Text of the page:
Getting a Flash that Won't Dwarf my Electro 35?
July 6, 2010 9:20 AM   Subscribe

What became of tiny, cute camera flashes? I don't want a speedlight on my Trip 35!

So, photos of cameras past haunt me - the flashes are really small, smaller than the camera. Obviously not do-everything sync-anything flashes, but these cameras aren't that kind either. I want one of these!

Why have flashes gotten a lot larger? Obviously, there's the issue of the flash being ideally farther away from the lens. And flashes that can bounce. But aren't there people who just want a flash on a small camera that doesn't have one, just like the good old days?
posted by tmcw to Media & Arts (8 answers total)
But aren't there people who just want a flash on a small camera that doesn't have one, just like the good old days?

Almost all small cameras have small flashes built-in. Very few small-camera users want another object (a flash) to carry around; those who don't mind, tend to be using slightly larger cameras - SLR-scale - who do have smallish options available, like this Canon flash. But the idea of "small add-on flash for small camera that doesn't have one built-in but does have a hotshoe to add a flash" is a bit of a niche.
posted by Tomorrowful at 9:32 AM on July 6, 2010

Funny you should link to that Olympus. Their newfangled mini 4/3rds cameras are full-on cute, complete with optional cute flash.

(I think the reason cute flashes have died off is that most consumer-grade cameras now have built-in flashes; people who need a separate flash would want something professionalish.)
posted by Sys Rq at 9:34 AM on July 6, 2010

Well, the first one you linked to used one-shot flashbulbs, and they packed a heckuva wallop in a tiny space - but were stupidly expensive to use. The mecablitz 20 C-2 is pretty small.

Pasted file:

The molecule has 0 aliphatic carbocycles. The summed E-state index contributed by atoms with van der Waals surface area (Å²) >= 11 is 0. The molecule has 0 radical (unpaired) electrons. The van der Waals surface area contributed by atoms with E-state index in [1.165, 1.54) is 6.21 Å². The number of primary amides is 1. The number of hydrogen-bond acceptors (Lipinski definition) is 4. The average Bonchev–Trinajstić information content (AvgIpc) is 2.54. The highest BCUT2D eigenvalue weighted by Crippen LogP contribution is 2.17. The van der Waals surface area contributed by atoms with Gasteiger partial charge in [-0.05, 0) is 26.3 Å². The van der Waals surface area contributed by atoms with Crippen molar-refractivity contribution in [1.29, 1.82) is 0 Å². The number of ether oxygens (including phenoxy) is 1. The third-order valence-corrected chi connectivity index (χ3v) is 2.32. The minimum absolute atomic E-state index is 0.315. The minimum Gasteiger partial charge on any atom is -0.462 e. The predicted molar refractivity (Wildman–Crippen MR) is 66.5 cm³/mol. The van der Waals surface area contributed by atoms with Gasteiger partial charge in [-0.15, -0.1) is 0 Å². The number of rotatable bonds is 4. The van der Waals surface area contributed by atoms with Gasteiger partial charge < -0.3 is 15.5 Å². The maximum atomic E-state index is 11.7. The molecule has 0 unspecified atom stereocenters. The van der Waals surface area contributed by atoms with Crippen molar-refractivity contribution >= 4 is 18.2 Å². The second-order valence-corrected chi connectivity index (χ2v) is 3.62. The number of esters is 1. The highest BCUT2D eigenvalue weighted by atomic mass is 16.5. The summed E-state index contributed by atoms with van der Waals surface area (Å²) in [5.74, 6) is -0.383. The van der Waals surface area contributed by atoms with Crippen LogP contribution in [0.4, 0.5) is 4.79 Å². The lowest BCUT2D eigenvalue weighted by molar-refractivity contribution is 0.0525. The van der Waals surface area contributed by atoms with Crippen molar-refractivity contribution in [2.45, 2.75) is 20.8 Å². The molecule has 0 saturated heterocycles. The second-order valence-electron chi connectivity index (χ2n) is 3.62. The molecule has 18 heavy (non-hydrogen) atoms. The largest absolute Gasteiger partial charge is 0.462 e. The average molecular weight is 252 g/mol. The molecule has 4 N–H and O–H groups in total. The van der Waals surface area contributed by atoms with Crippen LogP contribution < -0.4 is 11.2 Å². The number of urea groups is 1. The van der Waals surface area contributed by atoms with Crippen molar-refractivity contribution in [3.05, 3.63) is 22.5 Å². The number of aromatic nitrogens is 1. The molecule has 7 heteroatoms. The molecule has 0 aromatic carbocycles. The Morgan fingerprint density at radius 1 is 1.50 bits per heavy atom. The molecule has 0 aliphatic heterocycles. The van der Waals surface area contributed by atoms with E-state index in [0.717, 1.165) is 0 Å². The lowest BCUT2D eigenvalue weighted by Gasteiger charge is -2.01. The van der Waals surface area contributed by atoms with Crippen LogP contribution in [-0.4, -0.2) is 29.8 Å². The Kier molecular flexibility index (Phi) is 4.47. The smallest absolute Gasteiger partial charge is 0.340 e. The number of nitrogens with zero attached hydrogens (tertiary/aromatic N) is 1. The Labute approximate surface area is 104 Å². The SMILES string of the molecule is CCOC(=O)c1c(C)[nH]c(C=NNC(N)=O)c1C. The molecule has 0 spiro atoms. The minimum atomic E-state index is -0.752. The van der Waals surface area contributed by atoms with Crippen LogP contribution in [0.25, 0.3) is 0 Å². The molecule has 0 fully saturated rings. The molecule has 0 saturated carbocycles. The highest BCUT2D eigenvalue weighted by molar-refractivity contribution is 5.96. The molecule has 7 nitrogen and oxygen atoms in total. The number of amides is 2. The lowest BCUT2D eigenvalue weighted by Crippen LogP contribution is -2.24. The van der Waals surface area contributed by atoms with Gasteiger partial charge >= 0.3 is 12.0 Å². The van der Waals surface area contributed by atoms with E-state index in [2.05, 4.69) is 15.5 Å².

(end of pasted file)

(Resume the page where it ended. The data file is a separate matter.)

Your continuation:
posted by scruss at 9:38 AM on July 6, 2010

Sys Rq has a point - look at that adorable little thing! - but really, most users are either A) satisfied with their tiny in-camera flash or B) looking to do serious lighting and therefore need flexibility and power. Plus, big SLR flashes need lots of power - which means space for batteries. If you take a look at an SLR flash, the hinge to position the light and the battery compartment are actually a huge proportion of the total size, and that's not really stuff that can be made small and cute.
posted by Tomorrowful at 9:42 AM on July 6, 2010

There is always this one; there are a few others at B&H as well. Or you may look at used flashes like these. One other consideration is that most newer flashes are designed to work with the TTL metering systems of different manufacterers. You can probably use them in manual mode but you would still be paying for something you don't need.
posted by TedW at 10:34 AM on July 6, 2010

One reason is that people have discovered that small flash units mounted close to the lens give a really horrible light.

A better alternative is to use a really fast modern film that will take pics indoors without flash.
If your old camera only goes to 400 ASA you may be able to compensate by +1 stop and still use 800 ASA film.
posted by Lanark at 2:12 PM on July 6, 2010

You might be better off buying a completely new camera. It will be smaller, more convenient and you might not end up paying much more than the worth of a separate flash.

There's a decent selection of second hand compact film cameras with a built in flash. The Olympus XA series, Olympus Stylus Epic series, Yashica T4, Nikon L35 AF, Canon AF 35 are all rangefinder style cameras with a sharp 35mm f2.8 lens or something similar. The level of automation ranges from manually focused and semi-automatically exposed (the first XA) to fire-and-forget (Yashica T4).

I think they're pretty good value right now ($50-150 USD), considering these cameras were once marketed as premium compacts . If you don't mind paying a lot more you might also be interested in the Nikon 35Ti, Contax T3 or Ricoh GR film series.
posted by quosimosaur at 8:50 PM on July 6, 2010

I have a flash that's very similar to the Olympus one you linked to (but made by Minolta). It's bloody awful -- dim, doesn't fire reliably, inconsistent light and temperature, eats batteries, etc... Basically, it's almost as bad as the flashes you find bundled with cheap point & shoot cameras today. The lack of TTL metering also meant that I never got a single good photo out of it. After 2 or 3 rolls of attempts, I finally gave up.

I also have something like this, which is awesome for its bling/tinyness value, but also decidedly-not-awesome for its use of one-shot flashbulbs.

The Lomography folks used to sell some cute flashes, although I suspect they're all expensive, non-standard, and crap (and, at the moment, out of stock).

It would be nice if there was some middle ground for us DSLR users who occasionally need a small flash, but refuse to use the POS built into the camera. Modern flashes do seem to be "overthought"
posted by schmod at 8:56 PM on July 6, 2010

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